Generally the Muga rearers involve in producing Jethua and Kotia cocoons in large scale for commercial purpose. But for seed, cocoons are produced throughout the year either by the private rearers or Government initiatives. The supply chain of Muga Cocoon production and marketing is shown in the next page: Supply Chain Linkages of Muga Cocoon Production and Marketing: Figure-4 It is noteworthy that the entire amount of production of cocoon is sold since its demand is always higher than supply. Cocoon trading is mainly done in Kamrup district of Assam since the biggest Muga weaving cluster –Sualkuchi is situated in the district.
The cocoon traders engage agents in order to collect cocoons from rearers scattered in different parts of the state. It is observed that the agents or sub-agents engaged by cocoon traders visit door to door of the rearers and collect cocoon though a small amount of cocoon is sold in weekly Haats. So far as the production of Eri cocoon is concerned, commercial approach in producing them is yet to be adopted. Except in some areas of Udalguri district where the production is partially commercialized. The Supply Chain Linkage of Eri Cocoon is given below: Supply Chain Linkage of Eri Cocoon Figure-5
Yarn Sector: Yarn production is one of the most important intermediary activities of the supply chain linkage of silk sector. This particular activity is generally concentrated in and around the Cocoon production cluster and weaving clusters. But in case of Muga silk the cocoon production areas are not situated in the Muga weaving cluster. Cocoon production clusters are spread all over the state and Muga cocoons are brought to the Muga Weaving cluster. As mentioned earlier, Sualkuchi is the biggest Muga weaving cluster in the world. 6Cocoons are bought by the Reelers and the Reelers sell Yarn to the Weavers and loom Owners.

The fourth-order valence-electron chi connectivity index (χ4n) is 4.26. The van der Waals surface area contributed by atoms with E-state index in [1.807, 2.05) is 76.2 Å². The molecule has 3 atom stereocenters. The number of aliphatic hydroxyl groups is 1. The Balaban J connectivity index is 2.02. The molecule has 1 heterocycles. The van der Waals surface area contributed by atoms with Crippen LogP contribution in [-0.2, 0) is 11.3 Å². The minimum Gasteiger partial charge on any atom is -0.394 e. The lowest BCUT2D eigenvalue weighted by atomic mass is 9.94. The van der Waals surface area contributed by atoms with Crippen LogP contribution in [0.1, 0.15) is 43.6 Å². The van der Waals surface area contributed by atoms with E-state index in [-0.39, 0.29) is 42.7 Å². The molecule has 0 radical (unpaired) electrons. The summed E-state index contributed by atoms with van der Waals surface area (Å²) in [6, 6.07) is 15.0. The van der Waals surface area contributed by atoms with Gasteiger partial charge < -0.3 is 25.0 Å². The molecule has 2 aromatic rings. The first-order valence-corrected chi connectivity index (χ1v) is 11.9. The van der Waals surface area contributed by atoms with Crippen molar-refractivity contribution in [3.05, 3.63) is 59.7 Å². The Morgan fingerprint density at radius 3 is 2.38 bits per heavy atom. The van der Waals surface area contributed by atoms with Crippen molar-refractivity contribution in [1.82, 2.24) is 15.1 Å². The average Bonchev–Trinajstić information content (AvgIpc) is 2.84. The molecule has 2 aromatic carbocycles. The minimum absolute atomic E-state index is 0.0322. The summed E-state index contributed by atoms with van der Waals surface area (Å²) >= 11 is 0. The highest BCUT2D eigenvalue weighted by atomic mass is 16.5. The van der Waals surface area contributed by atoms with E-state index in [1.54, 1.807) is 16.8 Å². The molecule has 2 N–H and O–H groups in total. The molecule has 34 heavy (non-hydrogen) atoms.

Sometimes reeling activity is also done by the weavers. Generally, the reeling activity is regarded as an independent activity. But it is observed in the Sualkuchi Muga Weaving cluster that a good number of reelers are engaged either by traders or by the master weavers. Individual yarn producers acquire their raw materials on their own. But those who are engaged by different parties such as master reelers, weavers and traders do not acquire the raw materials i. e. cocoons themselves. Affluent reelers of different areas, other than Sualkuchi, collect yarn from other small reelers and sale their yarn at Sualkuchi.
Following figure shows the layout of yarn production activity in the Muga and Eri silk industry of Assam. All the possible linkages with each activity of the supply chain are mentioned in the figure: Figure-6 Source of Raw Materials Yarn Marketing Supply Chain linkage for yarn Production and Marketing Weaving Sector: Weaving is one of the most specialized activities in the supply chain linkages of the silk sector. On the other hand this is one of the most organized sectors unlike other activities of the chain. The weavers or the fabric producers are generally grouped into two levels i. e. omestic weavers and commercial weavers. Domestic weavers are those weavers who do the weaving job for their own consumption as well as for commercial weavers. The commercial weaving activity is controlled by the Master weavers who are having sufficient number of looms. In Kamrup district of Assam Sualkuchi-Bamundi (for Muga silk), Bijaynaga, Palashbari, Hajo, Rampur (for Eri weaving) are the major weaving clusters where 90% weaving activity of the state is done. In Assam, the weaving activity has become more popular and received a new dimension since the demand of natural silk has gone up.